Employees injured on-the-job have generally relied on workers’ compensation to help cover medical treatment and maintain their standard of living, but they also faced a benefits cap. Updates enacted through Georgia’s Senate Bill 135, however, may now provide lifetime workers’ compensation benefits, according to KAKE ABC News. 

Workplace accidents resulting in serious or debilitating injuries may require several years of ongoing treatment, rehabilitation and physical therapy. Prior to the new bill’s effective date of July 1, 2019, employees faced a 400-week cap on receiving benefits. 

With the recent bill’s changes, an employee who requires medical treatment or maintenance because of a catastrophic workplace injury may apply for an exception to the cap. If approved, an injured worker may receive certain medical benefits for the rest of his or her life. 

Catastrophic injury requirement 

To apply for lifetime benefits, an employee must have sustained a “catastrophic” workplace injury. To determine that a worker’s injury is catastrophic, he or she must require the continued use of durable medical equipment or a health care device. This may include a prosthetic, hearing aid or a medical pump. A doctor must also make the determination within 400 days from the date of the employee’s injury.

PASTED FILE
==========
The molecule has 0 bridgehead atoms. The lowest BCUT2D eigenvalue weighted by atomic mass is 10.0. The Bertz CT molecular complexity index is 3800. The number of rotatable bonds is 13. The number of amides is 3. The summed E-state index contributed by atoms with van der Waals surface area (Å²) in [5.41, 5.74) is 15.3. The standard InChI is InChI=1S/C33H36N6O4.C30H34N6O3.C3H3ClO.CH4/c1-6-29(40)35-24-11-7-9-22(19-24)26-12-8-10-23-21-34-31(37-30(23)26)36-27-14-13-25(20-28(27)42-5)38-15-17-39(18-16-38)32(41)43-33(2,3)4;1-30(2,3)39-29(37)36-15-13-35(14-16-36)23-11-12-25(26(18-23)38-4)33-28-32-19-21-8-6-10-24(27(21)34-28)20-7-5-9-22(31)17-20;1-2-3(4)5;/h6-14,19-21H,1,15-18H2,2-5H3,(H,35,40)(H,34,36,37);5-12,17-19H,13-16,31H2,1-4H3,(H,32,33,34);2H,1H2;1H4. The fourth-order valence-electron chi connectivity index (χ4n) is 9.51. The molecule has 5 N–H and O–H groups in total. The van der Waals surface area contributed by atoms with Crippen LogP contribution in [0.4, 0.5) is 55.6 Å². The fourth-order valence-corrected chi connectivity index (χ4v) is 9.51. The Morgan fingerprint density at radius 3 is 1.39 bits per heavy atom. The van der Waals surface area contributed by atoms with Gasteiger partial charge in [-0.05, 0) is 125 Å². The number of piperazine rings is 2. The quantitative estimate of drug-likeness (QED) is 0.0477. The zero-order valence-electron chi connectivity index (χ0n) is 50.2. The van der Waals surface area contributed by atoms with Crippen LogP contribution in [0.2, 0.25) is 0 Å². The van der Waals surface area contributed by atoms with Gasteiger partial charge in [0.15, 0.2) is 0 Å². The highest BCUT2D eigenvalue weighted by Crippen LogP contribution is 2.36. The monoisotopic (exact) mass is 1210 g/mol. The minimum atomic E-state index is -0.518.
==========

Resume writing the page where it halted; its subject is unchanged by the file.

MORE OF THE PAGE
Lifetime benefits coverage 

When determined to be eligible for lifetime benefits, an employer’s workers’ compensation insurance carrier may then cover his or her ongoing treatment. Lifetime benefits may provide for the maintenance and physician monitoring of motorized equipment, stimulators, nebulizers, eyeglasses or other required devices. 

Workplace accidents and recovery  

By law, an employer’s insurance policy must cover a wide range of work-related injuries. Coverage includes the affected employee’s hospital bills, medical treatment and time off from work during his or her recovery period. 

While the maximum weekly benefit amount an employee may receive has increased with SB 135, under certain circumstances, employees may also qualify for temporary disability benefits. When an injured employee returns to work but requires a new position at a lower salary rate, he or she may apply for partial compensation to make up for the difference in pay.